The Importance Of Tube Feeding ComfortPublished by melissamomof2 on Tue, 2015-04-21 16:14
When children leave the hospital with feeding tubes, parents are not handed manuals on how to feed them. I hear stories of people only receiving a caloric total to try to meet every day and seldom is there a set plan in place for how to achieve that. Parents are put under an enormous amount of pressure to try to reach that set goal. Often times, babies have gone weeks or months with improper nutrition, so parents are excited to finally be able to feed them what they need. Having a feeding tube makes it appear to be an easy way to give your children the healthy nutrition they deserve. Seldom do doctors teach the importance of listening to their bodies.
My daughter has been tube fed since she was four months old. Eight months of tube feeding was done through an ng- tube and for the past five years, she has had a g- tube. One thing I have found to be true about children with feeding tubes is that they learn their bodies very well, and we should respect that about them. I suppose my daughter learned to be in tune with her body at such a young age simply due to all of the gastrointestinal discomfort she experienced throughout her entire life. It has made her very sensitive internally, and she has learned to manage her eating and drinking based upon how she feels. After learning just how important it is to maintain tube feeding comfort, I have tried my very best every day to respect my daughter's body and feed her when she is ready and stop when she says to stop.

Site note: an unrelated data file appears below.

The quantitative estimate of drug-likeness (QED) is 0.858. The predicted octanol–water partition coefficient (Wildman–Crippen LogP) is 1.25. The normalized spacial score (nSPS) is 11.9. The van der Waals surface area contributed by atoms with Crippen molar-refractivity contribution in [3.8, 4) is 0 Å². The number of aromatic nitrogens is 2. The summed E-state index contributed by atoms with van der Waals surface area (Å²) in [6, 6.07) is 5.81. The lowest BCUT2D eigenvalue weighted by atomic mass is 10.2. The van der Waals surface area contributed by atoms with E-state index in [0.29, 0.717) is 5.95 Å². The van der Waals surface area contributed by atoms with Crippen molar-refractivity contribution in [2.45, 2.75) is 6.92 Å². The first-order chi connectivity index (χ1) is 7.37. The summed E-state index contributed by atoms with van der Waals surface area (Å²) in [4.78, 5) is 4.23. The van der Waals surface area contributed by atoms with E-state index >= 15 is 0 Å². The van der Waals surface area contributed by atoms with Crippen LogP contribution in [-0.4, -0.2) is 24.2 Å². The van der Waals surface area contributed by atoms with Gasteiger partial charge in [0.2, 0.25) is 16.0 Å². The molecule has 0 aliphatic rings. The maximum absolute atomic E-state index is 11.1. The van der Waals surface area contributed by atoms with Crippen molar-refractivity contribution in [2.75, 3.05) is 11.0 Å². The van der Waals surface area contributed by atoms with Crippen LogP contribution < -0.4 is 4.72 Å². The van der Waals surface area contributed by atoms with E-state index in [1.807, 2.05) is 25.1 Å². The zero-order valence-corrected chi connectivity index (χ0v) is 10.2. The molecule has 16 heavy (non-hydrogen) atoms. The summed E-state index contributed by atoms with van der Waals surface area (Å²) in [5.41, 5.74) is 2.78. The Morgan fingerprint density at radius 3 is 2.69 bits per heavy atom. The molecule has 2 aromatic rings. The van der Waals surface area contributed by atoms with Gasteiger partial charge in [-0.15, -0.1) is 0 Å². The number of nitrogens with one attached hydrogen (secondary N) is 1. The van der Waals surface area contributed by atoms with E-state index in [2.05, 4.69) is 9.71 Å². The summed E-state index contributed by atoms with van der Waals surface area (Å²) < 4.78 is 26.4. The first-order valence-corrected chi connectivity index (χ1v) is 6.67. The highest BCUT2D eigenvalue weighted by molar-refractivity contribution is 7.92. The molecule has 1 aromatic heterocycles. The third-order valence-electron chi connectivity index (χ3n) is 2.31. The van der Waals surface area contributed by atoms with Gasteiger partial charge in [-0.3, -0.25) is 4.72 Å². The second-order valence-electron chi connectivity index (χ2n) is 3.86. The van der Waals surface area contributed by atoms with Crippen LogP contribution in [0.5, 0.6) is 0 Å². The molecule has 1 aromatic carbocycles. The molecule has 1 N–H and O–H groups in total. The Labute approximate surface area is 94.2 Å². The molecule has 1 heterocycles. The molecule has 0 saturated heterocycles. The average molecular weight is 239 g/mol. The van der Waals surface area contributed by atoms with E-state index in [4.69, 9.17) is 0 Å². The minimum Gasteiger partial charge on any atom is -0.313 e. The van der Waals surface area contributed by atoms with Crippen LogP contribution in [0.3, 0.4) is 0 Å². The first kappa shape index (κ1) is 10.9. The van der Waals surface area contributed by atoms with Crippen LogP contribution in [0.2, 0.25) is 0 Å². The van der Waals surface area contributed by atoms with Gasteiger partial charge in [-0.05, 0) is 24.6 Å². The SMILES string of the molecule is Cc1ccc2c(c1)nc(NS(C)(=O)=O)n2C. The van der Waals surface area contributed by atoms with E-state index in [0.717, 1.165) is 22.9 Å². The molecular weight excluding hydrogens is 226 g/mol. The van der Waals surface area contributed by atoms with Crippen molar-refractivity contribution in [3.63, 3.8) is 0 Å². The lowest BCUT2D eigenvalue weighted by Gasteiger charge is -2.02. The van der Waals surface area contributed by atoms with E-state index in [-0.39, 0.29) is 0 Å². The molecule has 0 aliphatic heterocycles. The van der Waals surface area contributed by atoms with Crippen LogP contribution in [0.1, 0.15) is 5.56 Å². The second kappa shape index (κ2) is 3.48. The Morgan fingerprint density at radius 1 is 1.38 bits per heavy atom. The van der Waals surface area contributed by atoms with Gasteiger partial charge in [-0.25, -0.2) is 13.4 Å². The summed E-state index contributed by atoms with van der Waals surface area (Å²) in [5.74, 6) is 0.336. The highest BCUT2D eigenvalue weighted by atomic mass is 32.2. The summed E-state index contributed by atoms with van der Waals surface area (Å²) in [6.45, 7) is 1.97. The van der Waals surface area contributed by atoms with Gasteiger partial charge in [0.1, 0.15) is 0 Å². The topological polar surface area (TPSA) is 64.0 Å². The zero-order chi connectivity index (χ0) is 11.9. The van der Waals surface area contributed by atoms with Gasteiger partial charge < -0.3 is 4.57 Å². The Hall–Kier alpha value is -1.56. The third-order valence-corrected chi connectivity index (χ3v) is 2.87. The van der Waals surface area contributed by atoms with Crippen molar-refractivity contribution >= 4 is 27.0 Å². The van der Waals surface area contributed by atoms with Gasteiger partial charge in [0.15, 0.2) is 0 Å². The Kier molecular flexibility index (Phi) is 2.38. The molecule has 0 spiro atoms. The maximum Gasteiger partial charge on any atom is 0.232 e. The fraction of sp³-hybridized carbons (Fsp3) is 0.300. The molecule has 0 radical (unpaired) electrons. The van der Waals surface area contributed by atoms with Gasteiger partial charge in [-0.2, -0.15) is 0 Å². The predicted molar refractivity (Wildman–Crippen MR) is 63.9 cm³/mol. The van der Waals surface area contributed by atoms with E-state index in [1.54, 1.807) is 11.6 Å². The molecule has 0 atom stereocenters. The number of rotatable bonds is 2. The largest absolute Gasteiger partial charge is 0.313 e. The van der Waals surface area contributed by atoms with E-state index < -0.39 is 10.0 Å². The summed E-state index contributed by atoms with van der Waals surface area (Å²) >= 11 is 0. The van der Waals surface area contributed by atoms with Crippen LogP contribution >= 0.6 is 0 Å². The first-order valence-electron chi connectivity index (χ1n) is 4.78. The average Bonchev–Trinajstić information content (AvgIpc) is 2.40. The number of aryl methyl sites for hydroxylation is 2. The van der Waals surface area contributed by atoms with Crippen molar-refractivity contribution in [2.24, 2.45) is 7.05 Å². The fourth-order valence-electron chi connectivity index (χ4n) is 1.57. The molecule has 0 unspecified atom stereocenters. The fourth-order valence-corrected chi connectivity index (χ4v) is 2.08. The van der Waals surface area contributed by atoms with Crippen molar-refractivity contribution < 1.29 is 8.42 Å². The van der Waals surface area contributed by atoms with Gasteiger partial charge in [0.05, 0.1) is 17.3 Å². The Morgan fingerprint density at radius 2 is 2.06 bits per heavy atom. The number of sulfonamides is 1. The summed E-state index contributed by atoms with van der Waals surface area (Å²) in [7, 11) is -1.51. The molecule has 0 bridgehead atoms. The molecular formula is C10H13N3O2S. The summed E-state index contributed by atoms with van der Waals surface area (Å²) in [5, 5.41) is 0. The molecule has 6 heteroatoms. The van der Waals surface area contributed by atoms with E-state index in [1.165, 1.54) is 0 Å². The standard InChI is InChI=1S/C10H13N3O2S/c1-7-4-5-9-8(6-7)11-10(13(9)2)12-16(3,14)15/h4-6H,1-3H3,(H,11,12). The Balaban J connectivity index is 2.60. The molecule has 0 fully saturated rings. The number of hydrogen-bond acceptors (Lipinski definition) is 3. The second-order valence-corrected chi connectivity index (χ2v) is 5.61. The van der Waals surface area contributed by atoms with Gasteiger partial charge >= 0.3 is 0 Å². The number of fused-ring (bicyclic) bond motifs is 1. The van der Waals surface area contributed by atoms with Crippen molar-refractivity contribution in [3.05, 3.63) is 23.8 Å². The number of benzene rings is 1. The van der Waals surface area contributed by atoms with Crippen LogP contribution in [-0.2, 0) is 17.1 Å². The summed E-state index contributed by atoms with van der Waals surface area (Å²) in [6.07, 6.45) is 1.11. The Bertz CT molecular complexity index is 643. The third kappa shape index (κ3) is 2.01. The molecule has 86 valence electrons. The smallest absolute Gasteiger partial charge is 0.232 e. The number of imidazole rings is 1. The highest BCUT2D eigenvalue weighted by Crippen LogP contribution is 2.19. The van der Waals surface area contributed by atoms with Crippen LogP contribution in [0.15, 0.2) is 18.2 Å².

I think some children with feeding tubes can feel extremely helpless in a way, because having a tube there does give easy access to the stomach. I try to communicate with medical staff that just because there is a tube in my daughter's stomach does not give anyone the permission to feed her when she is in pain, or unable to tolerate it at the moment.
We recently had an inpatient hospital stay where I had to advocate for her. She was having a cyclic vomiting episode and I was unable to hydrate her at home. She needed an I.V., medicine, and stomach rest. There were several incidents where the nurses tried to tube feed my daughter while she was curled up in a ball, nauseated. She was not even able to tolerate the feeling of my hand gently rubbing her back. As the nurse walked toward my daughter with the extension tubing to connect her to a tube feed, she completely had a meltdown. I do not blame her in the least. She cried to me, " Momma, why would they tube feed me when I'm gonna throw up?" To me, it was common sense that you would not have an oral fed child drink/ eat while attempting to hold back vomit, so why would you try to make a tube fed child eat under the same circumstance?
Of course I advocated for her and did not allow the tube feeds to go in, but part of me felt very angry. Why do people assume that just because a child has a feeding tube that they can feed them against the child's will? I never once saw an oral eater being awoken at 12 am in the hospital to drink a can of formula while they were nauseated. Standing up for my daughter during those days strengthened our mealtime relationship because I honored her body and did not allow her to feel unnecessary pain.